Wayne Chrebet is like most Jets fans anxious to see what happens in the coming days. With the draft set to begin on Thursday night, the former Jets star receiver is hoping for the best, all the while knowing that this will not be an overnight rebuilding job under first-year general manger John Idzik.
"Obviously, what they're doing now is helping them for next year and the future, but you want to win now and it's a tough situation,'' Chrebet said at an autograph signing event on Wednesday at Sports Authority in Manhattan.
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"Rex Ryan is in a tough spot, because his job's at stake and they're preparing for the future at the same time.''
Chrebet generally approves of how Idzik is going about the rebuilding process. The Jets on Sunday traded cornerback Darrelle Revis to the Bucs for the 13th overall pick. But he said no one will know whether the moves will benefit the team until they see who they get in the draft.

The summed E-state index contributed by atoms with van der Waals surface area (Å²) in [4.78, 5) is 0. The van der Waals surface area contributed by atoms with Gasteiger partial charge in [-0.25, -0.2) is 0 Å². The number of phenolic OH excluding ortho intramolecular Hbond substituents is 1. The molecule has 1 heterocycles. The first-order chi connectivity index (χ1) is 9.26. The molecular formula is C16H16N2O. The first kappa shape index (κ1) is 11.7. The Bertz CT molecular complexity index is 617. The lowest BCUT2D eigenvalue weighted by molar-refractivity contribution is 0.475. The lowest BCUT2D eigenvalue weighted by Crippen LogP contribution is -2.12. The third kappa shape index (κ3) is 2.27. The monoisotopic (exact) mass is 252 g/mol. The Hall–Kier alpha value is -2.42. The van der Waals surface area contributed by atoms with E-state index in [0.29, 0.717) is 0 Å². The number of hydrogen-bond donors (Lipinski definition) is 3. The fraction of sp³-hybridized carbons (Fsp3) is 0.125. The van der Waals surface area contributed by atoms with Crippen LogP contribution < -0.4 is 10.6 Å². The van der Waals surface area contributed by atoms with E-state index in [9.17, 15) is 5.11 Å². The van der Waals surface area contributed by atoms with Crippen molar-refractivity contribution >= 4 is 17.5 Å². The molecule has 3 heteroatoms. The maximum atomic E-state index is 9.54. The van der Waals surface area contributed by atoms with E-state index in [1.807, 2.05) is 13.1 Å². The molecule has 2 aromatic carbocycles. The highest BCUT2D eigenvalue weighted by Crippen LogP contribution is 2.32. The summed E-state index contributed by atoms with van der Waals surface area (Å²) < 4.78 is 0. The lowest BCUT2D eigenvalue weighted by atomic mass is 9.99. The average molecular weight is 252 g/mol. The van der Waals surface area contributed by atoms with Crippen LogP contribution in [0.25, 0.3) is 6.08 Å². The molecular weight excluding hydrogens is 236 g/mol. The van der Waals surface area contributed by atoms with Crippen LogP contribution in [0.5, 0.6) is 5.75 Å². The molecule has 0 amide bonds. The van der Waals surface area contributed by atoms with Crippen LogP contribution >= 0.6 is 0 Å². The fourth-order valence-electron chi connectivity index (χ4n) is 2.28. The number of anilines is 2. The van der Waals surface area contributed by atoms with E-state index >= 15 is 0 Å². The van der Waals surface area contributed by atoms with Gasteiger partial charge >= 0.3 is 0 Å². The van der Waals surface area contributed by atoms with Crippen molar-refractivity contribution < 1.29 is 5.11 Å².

"I'm optimistic about the future, but I'm just curious about the next couple of days to see where we're going," said Chrebet, 39, a New Jersey-based financial advisor who lives in Colts Neck with his wife and three sons.
Chrebet will hear his name announced at this year's draft, something that didn't happen when he came into the league as a free agent out of Hofstra in 1995. Chrebet will announce the Jets' second-round pick on Friday at Radio City Music Hall. An immensely popular player during his 11-year career, Chrebet just might get the most applause of anyone at the draft.
He's just a little worried about what might come after.
"They asked me to do it and I'm thinking, 'That's pretty cool, getting out there,''' he said. "Then I'm thinking, what if I get some guy whose name is tough to pronounce? Hopefully that won't happen.''
Chrebet thinks there's still a long way to go in the Jets' roster-building process.
"It's early, but we'll know a lot more about the team in the next couple of days,'' he said. "I'm excited to see what they're going to do.''
Chrebet retired after the 2005 season due in part to repeated concussions. He said he has not joined more than 4,000 other players suing the NFL over its alleged lack of full disclosure of the dangers of concussions. He declined to discuss his own dealings with concussions in the aftermath of his career.
This time is about the current Jets, he said.
"They're set up nice for the draft,'' he said. "Let's hope it works out for the team."